||Beware the Talking Cure: Psychotherapy May be
Hazardous to Your Mental Health
||Terence W. Campbell
||SIRS, Inc. © 1994
P.O. Box 2348
Boca Raton, FL 33427-2348
This 262-page book by Terence Campbell, a clinical and forensic
psychologist in private practice, critically examines psychotherapy as it
is practiced today. The book, which is intended for a lay audience,
is divided into four sections and 27 chapters and is written in a clear
and accessible style. Campbell reviews the research on the
effectiveness of psychotherapy, the training of psychiatrists,
psychologists, social workers, and other therapists, the nature of
relationships between clients and therapists and what can go wrong.
He carefully describes traditional psychotherapy approaches —
psychoanalytic, humanistic, and behavioral — and notes what can go wrong
with each. The problematic therapeutic relationships that often
develop are described and explained. The book ends with a
description of the type of therapy that can be effective and a guide to
hiring and firing a therapist. Endnotes for each chapter contain the
This is an excellent and provocative book which fulfills the author's
goal of providing practical and usable information about psychotherapy.
The brief chapters and catchy titles and subheadings along with frequent
examples make the book easy to read and understandable. He
communicates his arguments very effectively.
Campbell makes strong statements and the book is likely to be controversial.
He criticizes the training and supervision of traditional psychotherapists and
notes that the great majority of therapists ignore research, instead, preferring
to depend upon their intuitions. He discusses the problems with incest
resolution therapy and urges caution with recovered memory claims. He
harshly condemns some approaches. For example, in discussing therapy that
blames the parents and has as its goal experiencing and expressing emotional
pain, he notes:
One can only shudder at the long-term future consequences
for clients who are treated in this manner. Once a therapist engages in
these cruel, irresponsible indictments of a client's parents, how will that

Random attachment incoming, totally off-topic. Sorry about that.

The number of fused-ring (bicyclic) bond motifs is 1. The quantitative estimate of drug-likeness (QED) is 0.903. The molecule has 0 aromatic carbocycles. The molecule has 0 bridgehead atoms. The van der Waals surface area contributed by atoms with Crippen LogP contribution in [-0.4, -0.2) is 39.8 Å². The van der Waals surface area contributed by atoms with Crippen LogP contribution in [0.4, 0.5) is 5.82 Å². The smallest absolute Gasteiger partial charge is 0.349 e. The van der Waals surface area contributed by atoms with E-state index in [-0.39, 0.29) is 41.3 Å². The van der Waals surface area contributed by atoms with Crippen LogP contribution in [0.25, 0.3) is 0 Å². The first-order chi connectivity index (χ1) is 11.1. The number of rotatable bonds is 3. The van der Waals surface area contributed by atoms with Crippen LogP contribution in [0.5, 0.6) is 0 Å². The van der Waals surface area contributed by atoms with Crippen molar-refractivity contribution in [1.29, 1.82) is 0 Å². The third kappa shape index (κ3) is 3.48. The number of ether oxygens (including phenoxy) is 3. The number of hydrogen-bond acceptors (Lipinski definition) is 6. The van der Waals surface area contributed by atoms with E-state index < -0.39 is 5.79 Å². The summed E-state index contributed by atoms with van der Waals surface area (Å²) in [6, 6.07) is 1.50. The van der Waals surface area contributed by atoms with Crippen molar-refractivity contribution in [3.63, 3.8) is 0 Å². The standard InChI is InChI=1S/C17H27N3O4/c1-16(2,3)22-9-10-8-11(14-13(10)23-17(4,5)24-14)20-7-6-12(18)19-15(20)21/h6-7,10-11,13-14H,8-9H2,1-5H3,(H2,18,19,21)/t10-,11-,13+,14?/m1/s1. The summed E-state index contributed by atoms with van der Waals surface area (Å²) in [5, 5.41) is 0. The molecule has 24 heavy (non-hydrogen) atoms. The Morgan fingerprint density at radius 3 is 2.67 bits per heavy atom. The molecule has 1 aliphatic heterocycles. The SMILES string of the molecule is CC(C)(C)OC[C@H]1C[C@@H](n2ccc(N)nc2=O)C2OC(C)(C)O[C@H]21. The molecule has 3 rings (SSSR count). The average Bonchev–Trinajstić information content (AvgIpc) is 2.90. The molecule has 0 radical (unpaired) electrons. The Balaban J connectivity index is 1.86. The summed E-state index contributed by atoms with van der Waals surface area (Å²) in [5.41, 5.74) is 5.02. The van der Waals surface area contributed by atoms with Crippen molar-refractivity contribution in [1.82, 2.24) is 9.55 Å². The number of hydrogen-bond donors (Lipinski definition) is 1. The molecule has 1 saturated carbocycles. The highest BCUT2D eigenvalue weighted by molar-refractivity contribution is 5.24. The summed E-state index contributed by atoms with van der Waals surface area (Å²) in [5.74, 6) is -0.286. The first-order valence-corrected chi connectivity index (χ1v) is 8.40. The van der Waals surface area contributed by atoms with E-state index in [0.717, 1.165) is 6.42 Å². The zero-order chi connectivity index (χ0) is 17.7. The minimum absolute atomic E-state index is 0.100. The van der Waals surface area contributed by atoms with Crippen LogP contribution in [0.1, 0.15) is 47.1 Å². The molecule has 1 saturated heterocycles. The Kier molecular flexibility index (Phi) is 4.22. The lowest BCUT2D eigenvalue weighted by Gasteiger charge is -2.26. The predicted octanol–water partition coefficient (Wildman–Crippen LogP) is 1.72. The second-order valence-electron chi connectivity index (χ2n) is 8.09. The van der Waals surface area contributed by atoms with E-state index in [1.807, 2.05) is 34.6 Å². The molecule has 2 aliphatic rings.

client relate to his family in the future? What is the likelihood of
such a client ever enjoying mutually supportive relationships with his family?
After they dismantle any harmony or trust that a client might enjoy with his
family, are primal therapists prepared to adopt that client? (p.82-83).
Despite the controversial assertions, Campbell provides ample documentation
for his claims. Also, anyone who has been in the position that we have
been in of reviewing large numbers of therapy records will immediately recognize
what he is describing.
But Campbell also believes that therapy can work and he makes a strong
argument for a therapy approach that addresses the problems between the client
and significant others: "When psychotherapy focuses on the resolution of
problems between people, it also effectively alleviates the psychological
distress within people" (p. 223). He also stresses the need for
well-defined goals and action. He recommends a family therapy or systemic
therapy approach as the most likely to succeed and he notes that effective
therapy will include or consider a variety of people who are important to the
Campbell sees his recommendations as constituting a paradigm shift that he
fears traditional therapists will neither accept nor make. But he believes
if they resist changing their thinking and practices) they are likely to not
only lose prestige and influence, but also to face increasing malpractice suits.
He anticipates that the future viability of psychotherapy will be severely
compromised if wholesale changes are not made soon.
This book is strongly recommended for anyone considering therapy for
themselves, a family member or for anyone who may be questioning the
effectiveness of their therapy. Although it is intended for a lay
audience, professionals will also benefit from its clear, frank and forthright
discussion of the issues.
Reviewed by Hollida Wakefield, Institute for Psychological
Therapies, Northfield, Minnesota.